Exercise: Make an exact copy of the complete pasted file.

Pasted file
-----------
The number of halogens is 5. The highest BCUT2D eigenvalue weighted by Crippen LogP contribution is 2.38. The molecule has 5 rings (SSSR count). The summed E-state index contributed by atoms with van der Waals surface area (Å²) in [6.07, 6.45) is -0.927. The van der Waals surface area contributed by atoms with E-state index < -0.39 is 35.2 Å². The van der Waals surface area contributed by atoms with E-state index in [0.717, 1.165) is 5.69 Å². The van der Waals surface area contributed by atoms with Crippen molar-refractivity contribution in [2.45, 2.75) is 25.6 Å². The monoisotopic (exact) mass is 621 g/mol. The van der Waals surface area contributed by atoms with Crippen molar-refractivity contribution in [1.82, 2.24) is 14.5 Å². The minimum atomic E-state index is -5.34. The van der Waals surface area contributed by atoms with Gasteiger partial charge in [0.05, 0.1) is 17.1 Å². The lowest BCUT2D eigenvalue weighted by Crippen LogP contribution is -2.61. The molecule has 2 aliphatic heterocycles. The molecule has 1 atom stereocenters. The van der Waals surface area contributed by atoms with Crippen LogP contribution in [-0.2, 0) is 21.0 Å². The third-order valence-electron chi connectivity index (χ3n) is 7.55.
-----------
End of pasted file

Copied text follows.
The number of halogens is 5. The highest BCUT2D eigenvalue weighted by Crippen LogP contribution is 2.38. The molecule has 5 rings (SSSR count). The summed E-state index contributed by atoms with van der Waals surface area (Å²) in [6.07, 6.45) is -0.927. The van der Waals surface area contributed by atoms with E-state index < -0.39 is 35.2 Å². The van der Waals surface area contributed by atoms with E-state index in [0.717, 1.165) is 5.69 Å². The van der Waals surface area contributed by atoms with Crippen molar-refractivity contribution in [2.45, 2.75) is 25.6 Å². The monoisotopic (exact) mass is 621 g/mol. The van der Waals surface area contributed by atoms with Crippen molar-refractivity contribution in [1.82, 2.24) is 14.5 Å². The minimum atomic E-state index is -5.34. The van der Waals surface area contributed by atoms with Gasteiger partial charge in [0.05, 0.1) is 17.1 Å². The lowest BCUT2D eigenvalue weighted by Crippen LogP contribution is -2.61. The molecule has 2 aliphatic heterocycles. The molecule has 1 atom stereocenters. The van der Waals surface area contributed by atoms with Crippen LogP contribution in [-0.2, 0) is 21.0 Å². The third-order valence-electron chi connectivity index (χ3n) is 7.55.